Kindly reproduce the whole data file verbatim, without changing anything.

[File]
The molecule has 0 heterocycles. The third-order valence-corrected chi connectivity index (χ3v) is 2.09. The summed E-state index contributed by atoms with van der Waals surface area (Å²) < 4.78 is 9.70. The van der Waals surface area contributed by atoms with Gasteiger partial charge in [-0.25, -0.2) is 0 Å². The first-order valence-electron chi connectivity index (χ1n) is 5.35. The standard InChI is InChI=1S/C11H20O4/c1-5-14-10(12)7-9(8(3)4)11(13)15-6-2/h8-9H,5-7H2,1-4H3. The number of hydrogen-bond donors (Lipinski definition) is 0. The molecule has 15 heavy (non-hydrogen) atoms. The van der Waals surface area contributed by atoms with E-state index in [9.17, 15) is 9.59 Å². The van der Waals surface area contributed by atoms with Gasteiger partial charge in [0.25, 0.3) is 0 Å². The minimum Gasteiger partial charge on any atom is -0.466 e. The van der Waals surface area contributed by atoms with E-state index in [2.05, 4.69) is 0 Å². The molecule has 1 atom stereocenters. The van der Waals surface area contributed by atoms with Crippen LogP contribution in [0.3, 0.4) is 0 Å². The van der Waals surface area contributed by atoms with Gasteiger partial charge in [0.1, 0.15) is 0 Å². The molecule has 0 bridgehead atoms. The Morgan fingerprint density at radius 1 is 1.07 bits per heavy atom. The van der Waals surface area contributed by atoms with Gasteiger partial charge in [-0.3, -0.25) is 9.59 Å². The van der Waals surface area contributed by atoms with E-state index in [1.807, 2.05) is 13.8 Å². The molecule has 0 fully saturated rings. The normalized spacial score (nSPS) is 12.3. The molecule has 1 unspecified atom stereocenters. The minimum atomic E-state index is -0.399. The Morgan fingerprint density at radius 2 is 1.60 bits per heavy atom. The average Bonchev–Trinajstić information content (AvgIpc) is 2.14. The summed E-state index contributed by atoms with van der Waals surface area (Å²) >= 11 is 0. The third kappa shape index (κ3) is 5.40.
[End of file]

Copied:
The molecule has 0 heterocycles. The third-order valence-corrected chi connectivity index (χ3v) is 2.09. The summed E-state index contributed by atoms with van der Waals surface area (Å²) < 4.78 is 9.70. The van der Waals surface area contributed by atoms with Gasteiger partial charge in [-0.25, -0.2) is 0 Å². The first-order valence-electron chi connectivity index (χ1n) is 5.35. The standard InChI is InChI=1S/C11H20O4/c1-5-14-10(12)7-9(8(3)4)11(13)15-6-2/h8-9H,5-7H2,1-4H3. The number of hydrogen-bond donors (Lipinski definition) is 0. The molecule has 15 heavy (non-hydrogen) atoms. The van der Waals surface area contributed by atoms with E-state index in [9.17, 15) is 9.59 Å². The van der Waals surface area contributed by atoms with Gasteiger partial charge in [0.25, 0.3) is 0 Å². The minimum Gasteiger partial charge on any atom is -0.466 e. The van der Waals surface area contributed by atoms with E-state index in [2.05, 4.69) is 0 Å². The molecule has 1 atom stereocenters. The van der Waals surface area contributed by atoms with Crippen LogP contribution in [0.3, 0.4) is 0 Å². The van der Waals surface area contributed by atoms with Gasteiger partial charge in [0.1, 0.15) is 0 Å². The molecule has 0 bridgehead atoms. The Morgan fingerprint density at radius 1 is 1.07 bits per heavy atom. The van der Waals surface area contributed by atoms with Gasteiger partial charge in [-0.3, -0.25) is 9.59 Å². The van der Waals surface area contributed by atoms with E-state index in [1.807, 2.05) is 13.8 Å². The molecule has 0 fully saturated rings. The normalized spacial score (nSPS) is 12.3. The molecule has 1 unspecified atom stereocenters. The minimum atomic E-state index is -0.399. The Morgan fingerprint density at radius 2 is 1.60 bits per heavy atom. The average Bonchev–Trinajstić information content (AvgIpc) is 2.14. The summed E-state index contributed by atoms with van der Waals surface area (Å²) >= 11 is 0. The third kappa shape index (κ3) is 5.40.